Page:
Negativity and Getting Ahead

Alright,

Before you click off because I began with a quote from an actress/Country singer, read on, please. I'd love to hear your thoughts.

This question has been pinballing around in my head for a while, and I think the interjection of a trip away from the norm has forced it out.

Do negative people achieve more?

Or, moreover, are pessimists perceived as more intelligent?

My life is filled with a nice array of optimists, pessimists, somewhere-in-betweeners, brilliant scholars, intuitive seekers, artistically gifted, and logically talented folks. Yeah, it's a good bunch. And me? I'm a mix of optimism and pessimism, depending on the arena. I'd like to pat myself on the back and give a check for the intelligent and creative box. And I'm feeling more and more, that in order to gain respect as an intellect, a healthy dose of skepticism, bordering on negativity, is required.

If you pay attention to the conversations happening because of articles like this from Huffington Post, you're inclined to believe that optimists will outlive everyone else. In that piece, Dr. David Hamilton shares a 30-year study of 447 people at the Mayo Clinic which found that an optimist's risk of early death was cut nearly in half over her pessimist subjects.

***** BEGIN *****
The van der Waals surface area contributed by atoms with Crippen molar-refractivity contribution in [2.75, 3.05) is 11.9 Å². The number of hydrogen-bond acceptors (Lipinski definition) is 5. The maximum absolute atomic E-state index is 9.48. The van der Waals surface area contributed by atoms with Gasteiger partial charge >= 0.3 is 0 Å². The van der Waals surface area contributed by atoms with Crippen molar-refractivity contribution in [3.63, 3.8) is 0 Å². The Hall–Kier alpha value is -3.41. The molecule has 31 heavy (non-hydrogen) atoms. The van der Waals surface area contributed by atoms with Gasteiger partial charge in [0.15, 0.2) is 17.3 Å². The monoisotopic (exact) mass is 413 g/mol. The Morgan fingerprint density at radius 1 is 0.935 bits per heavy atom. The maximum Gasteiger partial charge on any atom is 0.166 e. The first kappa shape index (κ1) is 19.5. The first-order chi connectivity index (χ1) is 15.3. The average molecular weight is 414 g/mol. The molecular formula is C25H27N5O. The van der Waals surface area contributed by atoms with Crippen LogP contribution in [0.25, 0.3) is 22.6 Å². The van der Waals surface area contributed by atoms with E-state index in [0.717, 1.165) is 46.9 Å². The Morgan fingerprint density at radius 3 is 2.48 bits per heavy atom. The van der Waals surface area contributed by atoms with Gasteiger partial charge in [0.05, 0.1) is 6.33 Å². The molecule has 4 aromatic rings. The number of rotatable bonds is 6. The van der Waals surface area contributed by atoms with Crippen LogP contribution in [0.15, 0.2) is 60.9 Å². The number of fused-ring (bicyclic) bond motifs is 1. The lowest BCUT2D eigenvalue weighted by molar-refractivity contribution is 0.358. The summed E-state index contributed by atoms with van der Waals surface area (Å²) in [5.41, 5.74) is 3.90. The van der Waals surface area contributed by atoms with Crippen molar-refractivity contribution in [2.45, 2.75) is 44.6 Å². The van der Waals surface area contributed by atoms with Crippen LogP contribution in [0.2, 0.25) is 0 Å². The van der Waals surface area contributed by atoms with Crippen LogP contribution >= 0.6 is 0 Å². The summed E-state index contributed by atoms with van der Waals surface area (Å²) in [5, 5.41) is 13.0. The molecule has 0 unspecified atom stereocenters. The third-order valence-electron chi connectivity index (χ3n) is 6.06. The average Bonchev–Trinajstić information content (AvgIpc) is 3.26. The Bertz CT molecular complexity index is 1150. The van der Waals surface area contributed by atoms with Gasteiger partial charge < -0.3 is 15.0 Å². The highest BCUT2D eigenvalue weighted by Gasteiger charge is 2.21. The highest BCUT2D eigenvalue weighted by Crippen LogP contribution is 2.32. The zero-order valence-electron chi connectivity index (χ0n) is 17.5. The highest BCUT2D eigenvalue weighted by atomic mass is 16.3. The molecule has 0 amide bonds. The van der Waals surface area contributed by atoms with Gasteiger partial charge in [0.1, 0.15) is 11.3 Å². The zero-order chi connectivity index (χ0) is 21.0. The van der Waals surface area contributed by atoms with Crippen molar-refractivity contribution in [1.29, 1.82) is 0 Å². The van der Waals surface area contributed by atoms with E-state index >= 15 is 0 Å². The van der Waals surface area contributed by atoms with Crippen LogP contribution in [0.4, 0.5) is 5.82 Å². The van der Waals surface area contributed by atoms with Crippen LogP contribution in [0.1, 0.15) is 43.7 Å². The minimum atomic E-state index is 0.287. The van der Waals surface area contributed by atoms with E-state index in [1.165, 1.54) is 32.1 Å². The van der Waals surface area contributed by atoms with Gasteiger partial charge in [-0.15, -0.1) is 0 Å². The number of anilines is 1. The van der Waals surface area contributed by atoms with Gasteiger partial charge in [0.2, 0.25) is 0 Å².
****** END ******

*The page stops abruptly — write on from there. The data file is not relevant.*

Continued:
Of course data can go lots of ways. Take a look at this study which reports exact opposite findings to declare that pessimists live longer. "Pessimism about the future may encourage people to live more carefully, taking health and safety precautions."

No matter who outlives who, there's a quality of life question at hand for me. Why do we (and here I mean I, too) often brush off positive people as a bit shy of a full load? And why is hopefulness seen as naivety?

Think of it like this. Rattle off in your head the ten most intelligent people you know personally... How many of them would you call optimistic?

I have nothing against pessimists; I'm quite a fan of a good dose of sarcasm and darkness has its place. But here I wonder: do you have to be a little jaded or even a lot jaded to be respected as smart, intelligent, highly capable?

Apparently Gretchen Rubin and I were mind melding on this topic. Here's some of her thoughts on why she'd rather be enthusiastic over confident:

There’s a dark tendency in human nature to mock or attack other people’s enthusiasms. It’s easy to make fun of ping-pong or Barry Manilow or Star Trek or wine-tasting — but why do it?

Have you all encountered this? Have you thought less of someone because they were just too happy?

Tell me.

xoxo, MJ

 

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